Tesla Model Y owners in Australia have been spotted selling their cars on offer. According to the new data, one in ten cars is for sale. Surprisingly, they are sold for a higher price.
‘Used’ Tesla Model Y cars available in offers
(Photo: Joe Raedle/Getty Images)
Tesla Model Y owners reportedly place their cars on advertisements.
When Tesla delivered the said models to Australia in August, the automaker expected it to take off. Apparently that didn’t happen.
According to a report from Drive, many people are flipping their Tesla Model Y over ads. About 10% of Model Y’s delivered are currently for sale in the EV market.
Some “used” models have already been used under 500km. The report also states that some cars have covered up to 2,5000 km.
Speaking of delivering Model Ys to Australia, the company has shipped 1,017 models of the car. At the time, it was so popular in the country that it is one of the most sought-after vehicles on the market.
Related article: Tesla Giga Texas Delivers Its 10,000th Model Y-Is This A Good Sign For The Cybertruck?
‘Used’ Tesla Model Ys are expensive
In another story from The Driven, a $75,525 dark silver RWD Model Y is now $97,400 on sale. The particular car, which claims to have driven 110 miles, has a retail price of $75,888, considered the lowest of all “used” Tesla Y cars sold.
The automaker will deliver another batch of Tesla cars in the coming months. The number of vehicles shipped is expected to increase as 2023 approaches.
In addition to the Y model, another Tesla car is also being sold for 442% of its original price. The Tesla Model 3 was spotted to be available in the used listings in June 2022.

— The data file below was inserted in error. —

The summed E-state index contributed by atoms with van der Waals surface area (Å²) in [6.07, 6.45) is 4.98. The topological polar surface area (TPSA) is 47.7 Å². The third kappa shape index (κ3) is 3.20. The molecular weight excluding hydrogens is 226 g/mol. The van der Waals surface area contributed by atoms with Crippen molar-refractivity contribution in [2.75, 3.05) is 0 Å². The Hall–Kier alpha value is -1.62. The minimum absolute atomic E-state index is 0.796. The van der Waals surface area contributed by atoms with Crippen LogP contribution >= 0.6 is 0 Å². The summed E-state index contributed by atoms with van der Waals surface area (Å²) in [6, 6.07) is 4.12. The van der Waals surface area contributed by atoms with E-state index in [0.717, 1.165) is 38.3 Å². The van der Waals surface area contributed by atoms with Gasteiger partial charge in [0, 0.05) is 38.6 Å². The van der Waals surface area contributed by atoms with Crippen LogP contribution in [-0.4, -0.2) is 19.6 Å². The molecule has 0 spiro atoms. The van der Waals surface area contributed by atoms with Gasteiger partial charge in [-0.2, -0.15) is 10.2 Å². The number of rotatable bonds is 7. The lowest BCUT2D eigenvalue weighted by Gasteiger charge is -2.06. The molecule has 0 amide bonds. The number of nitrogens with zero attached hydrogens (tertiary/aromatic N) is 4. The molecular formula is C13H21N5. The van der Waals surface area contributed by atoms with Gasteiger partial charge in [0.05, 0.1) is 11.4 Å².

Somehow, this trend is expected to continue. As expected, this would only attract a lot of scalpers to participate in the big car sales. This case is not new to Tesla, as it is expected to happen at any time.
At the start of the pandemic, the demand for electric cars has risen dramatically. Within a few months, customers rushed to auto stores to buy the latest models.
Tesla has not commented on car resale. While scalping is a huge problem to tackle, the company is not discouraging the resellers from shutting down their operations.
“We’ve spent decades building trust around our brand and it’s quite disconcerting to think we have a few [customers] who short cycle our cars to make money,” said Sean Hanley, Toyota Australia sales and marketing chief.
Hanley went on to say that they would protect their customers from the abusive scalpers who disrupt the market. He added that every customer has the right to get a Tesla car at a reasonable and fair price.
In March, Tech Times reported that second-hand Tesla 3 cars were expensive as Australia was unable to meet demand for EVs.
Also read: Tesla accident: Crash resulted in EV fire, killing two passengers in front
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Written by Joseph Henry
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